In infancy the skin's oil glands are not very active, although the sweat glands are quite active. Tepid water is recommended for bathing, and a mild soap may be used sparingly to remove skin oil. The diaper area requires special attention: Soiled diapers should be changed frequently to avoid the harsh irritants of urine and feces. Removal of fecal material may require gentle rubbing with a cotton ball soaked in an oily solution. Avoid using soap if an irritating rash appears—in fact, a great deal of soap is not required at this early age.

The child's skin should be examined regularly, while diapering, bathing, and dressing. Any change (mole, growth, spot, or sore) should be pointed out to the baby's doctor. While it is normal for toddlers to develop new moles and other brown spots, those that continue to change should be checked by a doctor. Some medications make skin ultrasensitive; when parents get a new prescription for their child, they should ask the physician if the sun should be avoided.

Because it make take several years for an infant's melanin production to be fully developed, its skin is especially vulnerable to the sun—even in those with darker skin. Because a baby's skin constitutes a larger percentage of total body mass than adults, they are especially vulnerable to anything affecting the skin. A bad sunburn can cause serious fluid and electrolyte loss, fever, faintness, delirium, shock, low blood pressure, and irregular heartbeat.

Infants under age six months should not be given sunscreen and should be kept out of the sun entirely by using carriage hoods, canopies, and tightly woven umbrellas, along with a lightweight but tightly woven hat. Time in the sun should be limited to short trips, and babies should be kept in the shade as much as possible. Since sand, concrete, snow, and water reflect ultraviolet radiation, it is better to park the carriage on grass instead of a patio. When at the beach, the baby should stay away from the water. Even on overcast days, as much as 80 percent of the sun's harmful radiation can still penetrate the clouds.

Babies over age six months should avoid the hours from 10 a.m. to 3 p.m. when the sun is most intense; at other times, the baby should be covered up with tightly woven hats and clothes (a broad-brimmed hat will shade ears, nose, and lips and may reduce the baby's chance of cataracts in later life). However, the sun can penetrate some fabric, including cotton undershirts, which only have a sun protection factor (SPF) of about 8, so parents should not rely on clothes alone for protection. Parents also should limit time spent in the sun with babies this age, regardless of hour or season.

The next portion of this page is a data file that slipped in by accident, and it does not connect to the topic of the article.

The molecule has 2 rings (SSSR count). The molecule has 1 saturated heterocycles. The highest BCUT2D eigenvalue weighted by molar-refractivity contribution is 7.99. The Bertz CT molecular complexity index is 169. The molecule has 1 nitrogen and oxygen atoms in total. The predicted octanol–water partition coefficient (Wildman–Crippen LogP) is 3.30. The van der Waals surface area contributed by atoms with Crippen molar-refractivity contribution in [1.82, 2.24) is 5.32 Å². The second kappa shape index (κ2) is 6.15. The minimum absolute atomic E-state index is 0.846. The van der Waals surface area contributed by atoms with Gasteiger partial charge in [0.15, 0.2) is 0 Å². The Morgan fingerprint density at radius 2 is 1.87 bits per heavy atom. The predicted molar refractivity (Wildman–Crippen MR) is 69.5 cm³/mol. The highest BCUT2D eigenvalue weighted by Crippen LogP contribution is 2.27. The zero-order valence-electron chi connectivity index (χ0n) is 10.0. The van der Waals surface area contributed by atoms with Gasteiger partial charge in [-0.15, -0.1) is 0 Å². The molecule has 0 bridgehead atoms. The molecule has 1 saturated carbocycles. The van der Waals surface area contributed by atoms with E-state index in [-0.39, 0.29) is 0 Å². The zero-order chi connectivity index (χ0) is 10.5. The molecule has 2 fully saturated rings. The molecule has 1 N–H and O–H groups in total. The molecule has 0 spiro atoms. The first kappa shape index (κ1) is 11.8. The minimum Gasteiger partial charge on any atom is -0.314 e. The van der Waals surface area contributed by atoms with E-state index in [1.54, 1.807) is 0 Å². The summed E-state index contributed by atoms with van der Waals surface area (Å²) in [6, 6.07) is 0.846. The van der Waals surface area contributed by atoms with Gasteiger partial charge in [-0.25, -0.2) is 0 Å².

After a baby reaches six months of age, experts agree on the importance of using sunscreen especially made for children. Most of these do not contain paba, which can be irritating to the skin.

Unscented sunscreens are a better choice because they do not attract insects. The product's SPF should be at least 15, manufactured by a major drug company and purchased at a store with a large turnover. Look for an expiration date (lack of one probably indicates that there are no ingredients that could deteriorate).

No matter how safe and effective the product seems, it is a good idea to test it on a child's skin before using. A small amount placed on arm or abdomen will reveal if redness or irritation appear; if it does, parents should select another product. Normally, creamy products work best on youngsters because they do not dry the skin and they can be easily seen.

Sunscreen should be applied to all exposed areas, and under thin clothing, 15 to 30 minutes before exposure (it takes that long for the ingredients to penetrate the skin).

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